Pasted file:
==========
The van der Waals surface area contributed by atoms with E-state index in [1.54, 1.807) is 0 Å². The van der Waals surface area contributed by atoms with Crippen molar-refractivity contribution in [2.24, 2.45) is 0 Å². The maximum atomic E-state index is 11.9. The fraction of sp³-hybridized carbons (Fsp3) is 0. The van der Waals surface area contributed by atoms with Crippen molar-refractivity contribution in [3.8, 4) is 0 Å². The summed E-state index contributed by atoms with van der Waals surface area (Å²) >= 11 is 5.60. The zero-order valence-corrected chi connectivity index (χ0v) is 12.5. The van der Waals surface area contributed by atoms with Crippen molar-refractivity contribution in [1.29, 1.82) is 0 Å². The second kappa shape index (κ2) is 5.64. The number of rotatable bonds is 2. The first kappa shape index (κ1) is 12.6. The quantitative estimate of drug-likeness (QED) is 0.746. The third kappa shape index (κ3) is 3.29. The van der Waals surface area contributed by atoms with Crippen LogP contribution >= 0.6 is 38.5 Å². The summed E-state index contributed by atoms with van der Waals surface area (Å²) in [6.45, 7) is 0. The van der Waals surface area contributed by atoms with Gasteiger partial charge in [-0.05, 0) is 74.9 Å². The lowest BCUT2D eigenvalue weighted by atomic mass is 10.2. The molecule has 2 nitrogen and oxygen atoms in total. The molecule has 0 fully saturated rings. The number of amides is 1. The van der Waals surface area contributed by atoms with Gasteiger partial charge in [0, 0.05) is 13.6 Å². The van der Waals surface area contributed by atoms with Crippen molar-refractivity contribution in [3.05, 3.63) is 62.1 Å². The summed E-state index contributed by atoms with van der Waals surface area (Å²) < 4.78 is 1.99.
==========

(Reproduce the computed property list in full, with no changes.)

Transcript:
The van der Waals surface area contributed by atoms with E-state index in [1.54, 1.807) is 0 Å². The van der Waals surface area contributed by atoms with Crippen molar-refractivity contribution in [2.24, 2.45) is 0 Å². The maximum atomic E-state index is 11.9. The fraction of sp³-hybridized carbons (Fsp3) is 0. The van der Waals surface area contributed by atoms with Crippen molar-refractivity contribution in [3.8, 4) is 0 Å². The summed E-state index contributed by atoms with van der Waals surface area (Å²) >= 11 is 5.60. The zero-order valence-corrected chi connectivity index (χ0v) is 12.5. The van der Waals surface area contributed by atoms with Crippen molar-refractivity contribution in [1.29, 1.82) is 0 Å². The second kappa shape index (κ2) is 5.64. The number of rotatable bonds is 2. The first kappa shape index (κ1) is 12.6. The quantitative estimate of drug-likeness (QED) is 0.746. The third kappa shape index (κ3) is 3.29. The van der Waals surface area contributed by atoms with Crippen LogP contribution >= 0.6 is 38.5 Å². The summed E-state index contributed by atoms with van der Waals surface area (Å²) in [6.45, 7) is 0. The van der Waals surface area contributed by atoms with Gasteiger partial charge in [-0.05, 0) is 74.9 Å². The lowest BCUT2D eigenvalue weighted by atomic mass is 10.2. The molecule has 2 nitrogen and oxygen atoms in total. The molecule has 0 fully saturated rings. The number of amides is 1. The van der Waals surface area contributed by atoms with Gasteiger partial charge in [0, 0.05) is 13.6 Å². The van der Waals surface area contributed by atoms with Crippen molar-refractivity contribution in [3.05, 3.63) is 62.1 Å². The summed E-state index contributed by atoms with van der Waals surface area (Å²) < 4.78 is 1.99.